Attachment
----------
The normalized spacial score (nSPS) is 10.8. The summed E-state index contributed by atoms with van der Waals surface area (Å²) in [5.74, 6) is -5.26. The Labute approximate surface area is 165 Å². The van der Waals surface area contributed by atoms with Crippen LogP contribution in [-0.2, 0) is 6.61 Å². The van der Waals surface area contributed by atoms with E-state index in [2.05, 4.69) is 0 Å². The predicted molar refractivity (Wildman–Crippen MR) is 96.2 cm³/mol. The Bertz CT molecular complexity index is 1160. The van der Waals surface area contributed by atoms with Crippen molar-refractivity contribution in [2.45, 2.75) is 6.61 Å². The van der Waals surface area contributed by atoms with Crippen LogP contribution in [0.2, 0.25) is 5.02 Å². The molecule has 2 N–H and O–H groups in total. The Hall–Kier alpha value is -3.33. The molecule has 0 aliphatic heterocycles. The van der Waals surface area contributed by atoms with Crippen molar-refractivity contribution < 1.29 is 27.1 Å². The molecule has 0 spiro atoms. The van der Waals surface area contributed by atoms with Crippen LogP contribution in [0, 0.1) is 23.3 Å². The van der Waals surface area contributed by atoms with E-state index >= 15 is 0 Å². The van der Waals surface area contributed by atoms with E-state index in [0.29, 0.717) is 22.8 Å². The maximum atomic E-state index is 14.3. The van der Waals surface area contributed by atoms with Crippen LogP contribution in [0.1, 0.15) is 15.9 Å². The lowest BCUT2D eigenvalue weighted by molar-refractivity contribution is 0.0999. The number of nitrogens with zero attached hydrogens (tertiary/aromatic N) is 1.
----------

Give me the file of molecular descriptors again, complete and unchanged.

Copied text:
The normalized spacial score (nSPS) is 10.8. The summed E-state index contributed by atoms with van der Waals surface area (Å²) in [5.74, 6) is -5.26. The Labute approximate surface area is 165 Å². The van der Waals surface area contributed by atoms with Crippen LogP contribution in [-0.2, 0) is 6.61 Å². The van der Waals surface area contributed by atoms with E-state index in [2.05, 4.69) is 0 Å². The predicted molar refractivity (Wildman–Crippen MR) is 96.2 cm³/mol. The Bertz CT molecular complexity index is 1160. The van der Waals surface area contributed by atoms with Crippen molar-refractivity contribution in [2.45, 2.75) is 6.61 Å². The van der Waals surface area contributed by atoms with Crippen LogP contribution in [0.2, 0.25) is 5.02 Å². The molecule has 2 N–H and O–H groups in total. The Hall–Kier alpha value is -3.33. The molecule has 0 aliphatic heterocycles. The van der Waals surface area contributed by atoms with Crippen molar-refractivity contribution < 1.29 is 27.1 Å². The molecule has 0 spiro atoms. The van der Waals surface area contributed by atoms with Crippen LogP contribution in [0, 0.1) is 23.3 Å². The van der Waals surface area contributed by atoms with E-state index >= 15 is 0 Å². The van der Waals surface area contributed by atoms with E-state index in [0.29, 0.717) is 22.8 Å². The maximum atomic E-state index is 14.3. The van der Waals surface area contributed by atoms with Crippen LogP contribution in [0.1, 0.15) is 15.9 Å². The lowest BCUT2D eigenvalue weighted by molar-refractivity contribution is 0.0999. The number of nitrogens with zero attached hydrogens (tertiary/aromatic N) is 1.